Also, in the case of In Babulal Agarwalla v. State Bank of India, Bikaner and Jaipur, AIR 1989 Cal 92 the Calcutta High Court applied the ratio of the Bihar Co-Operative case. The court held that,

"The mandate of the customer to bank to pay the cheque signed by him for the bearer, which is statutorily recognised by  Section 85(2)  of the Negotiable Instruments Act, ceases as soon as it is proved that the cheque paid by the bank was a forged one because a forged cheque is no cheque issued by the customer. There is no mandate of the customer to the bank to pay on such a forged cheque. Therefore, the protection given to the bank by  Section 85  is not available to the bank in respect of a forged cheque. The bank is not liable to debit the said amount of the cheque even if it is found that the customer did not take proper care to keep the cheque or the relevant cheque book in proper custody. It was held that the bank cannot avoid the liability by merely proving that it made payment in due course according to the apparent tenor of the cheque or by verifying the signatures in the cheque with the specimen signature and finding no apparent discrepancy. It was observed that the bank can avoid the liability only if it can prove that there was ratification or estoppel."

Section 85(2) of the Negotiable Instruments Act, 1881 states that;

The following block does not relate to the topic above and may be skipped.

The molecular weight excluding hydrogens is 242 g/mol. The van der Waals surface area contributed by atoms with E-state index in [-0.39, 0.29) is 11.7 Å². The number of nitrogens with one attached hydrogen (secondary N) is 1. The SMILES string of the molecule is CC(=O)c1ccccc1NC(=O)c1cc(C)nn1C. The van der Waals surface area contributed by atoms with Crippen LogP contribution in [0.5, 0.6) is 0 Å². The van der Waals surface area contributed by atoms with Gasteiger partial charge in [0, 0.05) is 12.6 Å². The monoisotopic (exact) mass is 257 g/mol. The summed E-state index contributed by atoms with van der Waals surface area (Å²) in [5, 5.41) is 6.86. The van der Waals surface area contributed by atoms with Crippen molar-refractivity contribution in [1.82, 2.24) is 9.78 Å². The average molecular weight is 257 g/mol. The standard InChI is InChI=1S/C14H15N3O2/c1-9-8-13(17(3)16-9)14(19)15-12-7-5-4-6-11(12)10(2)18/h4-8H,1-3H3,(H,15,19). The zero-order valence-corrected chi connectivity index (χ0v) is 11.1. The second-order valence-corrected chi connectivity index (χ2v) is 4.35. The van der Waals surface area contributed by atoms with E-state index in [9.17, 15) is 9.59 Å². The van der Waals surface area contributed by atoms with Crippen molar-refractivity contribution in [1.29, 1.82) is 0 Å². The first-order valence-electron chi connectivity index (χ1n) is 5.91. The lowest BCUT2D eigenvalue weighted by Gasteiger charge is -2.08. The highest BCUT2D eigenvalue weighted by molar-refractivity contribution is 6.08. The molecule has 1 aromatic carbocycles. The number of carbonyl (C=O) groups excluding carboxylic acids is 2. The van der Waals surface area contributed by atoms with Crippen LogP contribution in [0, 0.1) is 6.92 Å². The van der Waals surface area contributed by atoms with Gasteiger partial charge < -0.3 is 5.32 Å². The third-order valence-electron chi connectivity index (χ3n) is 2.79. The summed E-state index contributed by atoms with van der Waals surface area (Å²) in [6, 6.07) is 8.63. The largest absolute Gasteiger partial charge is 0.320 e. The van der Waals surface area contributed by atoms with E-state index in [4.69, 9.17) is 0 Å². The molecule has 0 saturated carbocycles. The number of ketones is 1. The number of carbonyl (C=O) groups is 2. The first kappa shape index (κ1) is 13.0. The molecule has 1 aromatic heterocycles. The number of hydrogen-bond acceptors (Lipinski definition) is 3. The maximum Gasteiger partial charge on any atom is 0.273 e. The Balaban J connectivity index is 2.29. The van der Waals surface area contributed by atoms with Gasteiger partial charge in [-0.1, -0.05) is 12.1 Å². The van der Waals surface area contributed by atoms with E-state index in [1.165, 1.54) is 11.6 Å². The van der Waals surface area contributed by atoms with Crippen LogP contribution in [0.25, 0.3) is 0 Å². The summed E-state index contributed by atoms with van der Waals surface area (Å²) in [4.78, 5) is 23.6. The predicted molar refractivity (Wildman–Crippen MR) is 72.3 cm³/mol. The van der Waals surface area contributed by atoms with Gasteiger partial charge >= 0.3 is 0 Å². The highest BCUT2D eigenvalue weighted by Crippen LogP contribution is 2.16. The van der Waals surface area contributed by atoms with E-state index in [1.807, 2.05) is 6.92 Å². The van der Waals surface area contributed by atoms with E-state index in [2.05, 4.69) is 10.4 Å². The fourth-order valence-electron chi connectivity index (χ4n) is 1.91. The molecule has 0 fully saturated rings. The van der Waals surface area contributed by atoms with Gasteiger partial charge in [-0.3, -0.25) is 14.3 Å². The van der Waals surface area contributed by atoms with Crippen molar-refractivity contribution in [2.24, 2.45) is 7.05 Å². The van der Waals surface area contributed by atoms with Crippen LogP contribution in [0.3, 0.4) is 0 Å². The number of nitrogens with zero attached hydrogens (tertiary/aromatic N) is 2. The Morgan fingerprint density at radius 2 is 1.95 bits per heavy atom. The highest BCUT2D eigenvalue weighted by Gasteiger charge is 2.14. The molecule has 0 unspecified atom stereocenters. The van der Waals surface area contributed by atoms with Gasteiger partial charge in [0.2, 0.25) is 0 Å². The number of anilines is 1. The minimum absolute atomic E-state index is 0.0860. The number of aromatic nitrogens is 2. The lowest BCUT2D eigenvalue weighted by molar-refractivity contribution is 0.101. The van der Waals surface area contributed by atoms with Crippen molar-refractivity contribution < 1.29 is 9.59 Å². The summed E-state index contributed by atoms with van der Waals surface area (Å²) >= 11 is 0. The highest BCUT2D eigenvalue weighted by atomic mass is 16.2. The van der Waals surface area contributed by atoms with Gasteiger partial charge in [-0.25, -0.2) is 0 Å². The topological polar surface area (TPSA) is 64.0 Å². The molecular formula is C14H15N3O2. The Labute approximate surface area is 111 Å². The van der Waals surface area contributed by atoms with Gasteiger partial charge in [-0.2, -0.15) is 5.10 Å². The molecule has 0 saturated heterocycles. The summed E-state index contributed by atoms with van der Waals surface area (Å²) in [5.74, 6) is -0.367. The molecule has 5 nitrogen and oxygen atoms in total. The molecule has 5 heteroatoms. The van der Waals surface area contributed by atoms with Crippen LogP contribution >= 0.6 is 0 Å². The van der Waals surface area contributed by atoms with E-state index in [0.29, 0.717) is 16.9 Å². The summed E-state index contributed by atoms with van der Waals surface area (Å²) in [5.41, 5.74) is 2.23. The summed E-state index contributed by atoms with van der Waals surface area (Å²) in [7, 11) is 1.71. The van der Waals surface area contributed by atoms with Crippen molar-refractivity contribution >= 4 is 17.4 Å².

Cheque payable to order:

  • Where a cheque payable to order purports to be indorsed by or on behalf of the payee, the drawee is discharged by payment in due course.
  • Where a cheque is originally expressed to be payable to bearer, the drawee is discharged by payment in due course to the bearer thereof, notwithstanding any indorsement whether in full or in blank appearing thereon, and notwithstanding that any such indorsement purports to restrict or exclude further negotiation.)

The same ratio was also upheld by the Jammu and Kashmir High Court in the case of Citizen Cooperative Bank Ltd. And v Ritesh Mittal AIR 2003 J K 67.


Hence, it is understood that the Bank is Liable Contractually as there exist a contractual relationship established between the banker and a customer. In order to escape its liability the Bank has to establish that the customer had knowledge of the forgery in the cheques and it was a duty of the customer to inform the bank of irregularities when he comes to know of them but such a duty will not exist in case where the customer is unaware of such fraudulent transactions.

The content of this article is intended to provide a general guide to the subject matter. Specialist advice should be sought about your specific circumstances.